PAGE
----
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Bearsdale Creek & Hyatt Springs

No. 471


Photo by Aaron Carlson


Bearsdale Creek and Hyatt Springs is a diverse site with several excellent representative natural communities as well as numerous unique natural features. Two key aspects are its spring runs and ponds and rich bottomland hardwood forest. The spring runs and ponds (including Hyatt springs, Shunenberg Creek and Bearsdale Creek) are small, hard-water and landlocked. They emanate from springs and flow in a westerly direction, then disappear in the fine sands. All support small populations of minnows and brook trout.

The site supports a unique wet-mesic forest grading into a hardwood swamp dominated by bur oak, basswood and black ash with numerous plant species more common in rich bottomland forests to the south. Bearsdale Creek passes through the stand and might act as its flood source contributing rich alluvial soils. An upland northern mesic forest is dominated by bur oak and basswood with sugar maple, green ash and black cherry. A very rich, diverse understory includes wood nettle, wild leek, bloodroot, bottlebrush grass, ostrich fern and American starflower.

The northern hardwood swamp is a unique community dominated by black ash, bur oak and box elder with a thick understory of prickly ash, hawthorne and hops. The site is seasonally flooded with a diverse herbaceous layer and inclusions of sedge meadow. Situated on rough knobs and kettle topography is a mature, second-growth dry-mesic forest dominated by medium-sized red pine and white pine. Canopy associates include red maple, red oak, paper birch, big-tooth aspen, black cherry and balsam fir.

Pine reproduction is generally sparse, though pockets of sapling white pine occur. Most of the reproducing trees are hardwoods. The shrub layer is moderate to dense with beaked hazelnut, serviceberry and Rubus spp. Characteristic herbs include bracken fern, winterberry, large-leaved aster, early low blueberry, velvet-leaf blueberry, narrow-leaved cow-wheat and lycopods. There has been little to no disturbance in this stand since the cut-over logging era, probably about 80-100 years ago. Bearsdale Creek and Hyatt Springs are owned by the U.S. Forest Service and were designated a State Natural Area in 2007. This site is also recognized by the Forest Service as an established Research Natural Area.

Very few State Natural Areas have public facilities, but nearly all are open for a variety of recreational activities as indicated below. Generally, there are no picnic areas, restrooms, or other developments. Parking lots or designated parking areas are noted on individual SNA pages and maps. Trails, if present, are typically undesignated footpaths.If a developed trail is present, it will normally be noted on the SNA map and/or under the Directions tab. A compass and topographic map or a GPS unit are useful tools for exploring larger, isolated SNAs.

The good majority of SNAs are isolated and have few or no facilities. Some SNAs have vehicle access lanes or parking lots, but their accessibility may vary depending on weather conditions. Parking lots and lanes are not plowed during winter. Hiking trails may be nonexistent or consist of undeveloped footpaths. A GPS unit or compass and a detailed topographic map are useful tools for exploring larger SNAs.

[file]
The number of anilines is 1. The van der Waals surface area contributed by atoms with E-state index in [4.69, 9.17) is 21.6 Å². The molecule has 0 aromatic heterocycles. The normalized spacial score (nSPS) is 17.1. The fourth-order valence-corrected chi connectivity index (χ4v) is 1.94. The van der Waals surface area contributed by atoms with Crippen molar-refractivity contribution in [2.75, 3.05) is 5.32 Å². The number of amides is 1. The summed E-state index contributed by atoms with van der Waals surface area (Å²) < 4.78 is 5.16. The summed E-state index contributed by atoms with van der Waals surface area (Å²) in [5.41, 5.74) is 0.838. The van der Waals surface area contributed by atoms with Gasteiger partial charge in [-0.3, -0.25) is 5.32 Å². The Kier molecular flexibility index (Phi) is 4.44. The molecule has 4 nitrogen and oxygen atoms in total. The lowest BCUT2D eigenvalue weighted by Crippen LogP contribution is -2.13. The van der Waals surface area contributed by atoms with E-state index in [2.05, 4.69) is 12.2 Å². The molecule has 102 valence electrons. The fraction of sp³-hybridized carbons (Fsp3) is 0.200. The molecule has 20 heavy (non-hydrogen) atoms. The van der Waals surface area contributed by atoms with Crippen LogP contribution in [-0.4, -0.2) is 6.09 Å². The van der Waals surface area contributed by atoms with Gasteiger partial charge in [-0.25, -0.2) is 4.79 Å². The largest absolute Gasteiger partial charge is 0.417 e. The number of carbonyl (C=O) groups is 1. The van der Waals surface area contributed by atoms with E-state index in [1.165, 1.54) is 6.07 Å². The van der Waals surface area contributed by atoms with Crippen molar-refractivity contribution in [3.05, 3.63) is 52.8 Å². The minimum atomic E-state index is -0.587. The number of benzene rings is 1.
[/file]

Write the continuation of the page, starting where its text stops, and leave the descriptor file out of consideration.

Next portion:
Non-DNR lands

Entrance fees: For non-DNR-owned SNAs, we are unaware of any vehicle or admission fees. However, please contact the landowner for more information.

Hunting and trapping

This is a non-DNR owned SNA: Opportunities for hunting and trapping depend on the landowner. Partner-owned land may have other rules than DNR (for example, university-owned lands do not allow hunting or trapping). Please contact them directly to find out about their rules for hunting and trapping. You can find a link to other owner websites under the Resources tab.

Other activities

Other allowable activities such as - but not limited to camping, geocaching and bicycling are determined by the landowner. Please contact them directly or visit their websites for details.


Within the Chequamegon-Nicolet National Forest. Bayfield County. T44N-R8W, Sections 4-9. 1,005 acres.

Driving directions

From the intersection of Highway 63 and N in Drummond, go west on N for approximately 5.2 miles, then south on FR 803 about 2 miles to the northwest corner of the site.

The DNR's state natural areas program is comprised of lands owned by the state, private conservation organizations, municipalities, other governmental agencies, educational institutions, and private individuals. While the majority of SNAs are open to the public, access may vary according to individual ownership policies. Public use restrictions may apply due to public safety, or to protect endangered or threatened species or unique natural features. Lands may be temporarily closed due to specific management activities.

Users are encouraged to contact the landowner for more specific details. The data shown on these maps have been obtained from various sources, and are of varying age, reliability, and resolution. The data may contain errors or omissions and should not be interpreted as a legal representation of legal ownership boundaries. To create your custom map where you can zoom to a specific location, please use the DNR's Mapping Application.

Property map [PDF]


Bearsdale Creek & Hyatt Springs is owned by The US Forest Service